A lot of things happen when you change your strings. The tension on the neck goes all over the place which means when you change your strings you will likely also have to change the action and intonation (the latter being not relevant in this case). Adjust the action a bit and see if that solves your problem. If it doesn't, and only if it doesn't, check to see if the neck is either too concave or convex (there are a lot of ways to do this that are specific to your guitar, most require a capo -- do a google search). If you've determined that that's the problem, adjust the truss rod slightly (a quarter turn is almost always enough), either counterclockwise if you've determined that the problem is an overbow (causing the action to become unnecessarily high), or clockwise if the problem is an underbow (causing the action to become unnecessarily low).

EDIT: There's nothing wrong at all with changing all of your strings at once, just a) be prepared to adjust your action and intonation when you do (which you have to do anyway when you change any amount of strings) and b) do so -- especially on 3-3 tuning head configurations (Les Paul) -- always starting in the middle and going outwards (for both taking them off and putting them on), ie G-D-B-A-e-E.
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Last edited by Me2NiK at Sep 8, 2007,
#18
alot of times when you change string guage you need to get it setup

((((((((((((((((((((((((((((((((((((()
#19
Don't bother paying someone to set it up when you can easily do it yourself! It's not a complicated procedure.
People writing songs that voices never shared
No one dared
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#20
Yeah man, if you changed to a higher gauge it could possibly the higher tension pulled the neck forward, which can be adjusted by turning the truss rod. It sounds that you may want to go into a shop and have them look at it. If you think you can do it by yourself, try adjusting the action first though, just to be sure, but if that doesnt help I think you may have a bow in the neck. Good luck man.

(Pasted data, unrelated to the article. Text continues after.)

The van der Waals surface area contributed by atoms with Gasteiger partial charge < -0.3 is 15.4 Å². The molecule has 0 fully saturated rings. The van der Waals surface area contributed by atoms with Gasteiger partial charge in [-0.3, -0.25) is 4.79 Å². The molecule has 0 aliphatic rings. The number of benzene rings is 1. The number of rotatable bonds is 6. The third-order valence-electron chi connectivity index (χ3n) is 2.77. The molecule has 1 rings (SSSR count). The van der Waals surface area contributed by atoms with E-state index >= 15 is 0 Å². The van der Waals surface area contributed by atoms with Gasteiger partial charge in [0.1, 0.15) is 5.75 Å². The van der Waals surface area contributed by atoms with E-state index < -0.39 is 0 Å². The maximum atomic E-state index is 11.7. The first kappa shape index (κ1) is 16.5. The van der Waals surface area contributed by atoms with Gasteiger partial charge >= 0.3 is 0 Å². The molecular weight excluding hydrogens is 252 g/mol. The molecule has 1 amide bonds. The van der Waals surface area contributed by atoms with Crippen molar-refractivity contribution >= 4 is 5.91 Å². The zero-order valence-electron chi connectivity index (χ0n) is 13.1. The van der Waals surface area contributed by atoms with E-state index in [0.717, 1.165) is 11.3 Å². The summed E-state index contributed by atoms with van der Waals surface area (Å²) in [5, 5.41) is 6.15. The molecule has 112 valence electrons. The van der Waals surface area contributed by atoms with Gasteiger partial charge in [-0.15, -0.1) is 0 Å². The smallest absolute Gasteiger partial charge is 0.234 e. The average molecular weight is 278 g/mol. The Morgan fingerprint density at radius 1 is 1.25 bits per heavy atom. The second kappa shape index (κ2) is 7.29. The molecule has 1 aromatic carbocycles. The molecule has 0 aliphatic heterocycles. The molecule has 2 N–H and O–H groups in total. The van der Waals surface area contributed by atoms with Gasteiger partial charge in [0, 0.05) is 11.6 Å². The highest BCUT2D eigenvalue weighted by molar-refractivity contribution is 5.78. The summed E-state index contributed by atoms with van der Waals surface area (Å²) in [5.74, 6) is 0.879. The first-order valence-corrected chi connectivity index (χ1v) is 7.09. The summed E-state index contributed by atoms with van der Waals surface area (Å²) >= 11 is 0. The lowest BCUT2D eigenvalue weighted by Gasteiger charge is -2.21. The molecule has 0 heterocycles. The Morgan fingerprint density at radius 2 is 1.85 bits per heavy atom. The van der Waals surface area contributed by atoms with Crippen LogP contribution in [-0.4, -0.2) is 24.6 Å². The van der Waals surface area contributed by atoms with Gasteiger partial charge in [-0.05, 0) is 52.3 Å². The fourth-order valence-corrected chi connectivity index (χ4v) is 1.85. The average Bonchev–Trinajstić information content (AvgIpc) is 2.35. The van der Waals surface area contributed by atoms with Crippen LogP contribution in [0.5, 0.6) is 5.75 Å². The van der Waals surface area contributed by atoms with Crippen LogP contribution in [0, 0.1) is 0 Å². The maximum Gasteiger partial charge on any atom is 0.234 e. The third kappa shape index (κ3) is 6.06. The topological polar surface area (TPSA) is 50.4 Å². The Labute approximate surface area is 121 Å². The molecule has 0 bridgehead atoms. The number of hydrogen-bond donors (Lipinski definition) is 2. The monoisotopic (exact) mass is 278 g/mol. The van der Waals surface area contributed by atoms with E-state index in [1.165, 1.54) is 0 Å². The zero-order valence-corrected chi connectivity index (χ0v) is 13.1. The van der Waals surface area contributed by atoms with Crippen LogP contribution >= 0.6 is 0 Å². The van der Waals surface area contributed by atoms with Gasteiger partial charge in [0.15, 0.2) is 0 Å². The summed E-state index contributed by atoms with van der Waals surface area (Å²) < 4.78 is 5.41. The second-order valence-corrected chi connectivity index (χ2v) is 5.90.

#21
Quote by Me2NiK

EDIT: There's nothing wrong at all with changing all of your strings at once, just a) be prepared to adjust your action and intonation when you do (which you have to do anyway when you change any amount of strings) and b) do so -- especially on 3-3 tuning head configurations (Les Paul) -- always starting in the middle and going outwards (for both taking them off and putting them on), ie G-D-B-A-e-E.


No-one said there was anything wrong with it, but if you don't want to go through all that, change them one at a time. It makes things a lot more hassle free.
#22
Quote by The devil at the crossroads
E|-------------------------------------------1--
B|-----------------------------------1--4--
G|-------------------------1-3-4--
D|------------------1-3----
A|--------1-2-3----
E|-1-4-----

Just move it around the fretboard
#23
Quote by Steve The Plank
No-one said there was anything wrong with it, but if you don't want to go through all that, change them one at a time. It makes things a lot more hassle free.

Meh, personally I think it'd be more work to change them seperately considering doing so would require you to intonate and adjust the action on each string each time.
People writing songs that voices never shared
No one dared
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#24
Quote by Me2NiK
Meh, personally I think it'd be more work to change them seperately considering doing so would require you to intonate and adjust the action on each string each time.


No, doing that a string per time means you DON'T need to do that. Keeping strings on there whilst you changes them allows the pressure on the saddle to be reasonably the same, whereas if you remove all strings it totally messes with it (or at least, it does for me). Sorry, it's kinda hard to explain :S

I think my guitar's just ****ed up. :/
#25
Thanks for all the replies, its put me more at ease.
I didn't actually change to a higher gauge, I changed to a lower one.
I'm going to go and get it fixed at the guitar shop, I'd rather not do it myself because I'm only 16 and I can get it done free because they have some deal that you can get it serviced for free once within 12 months of buying it.
Once again, thanks.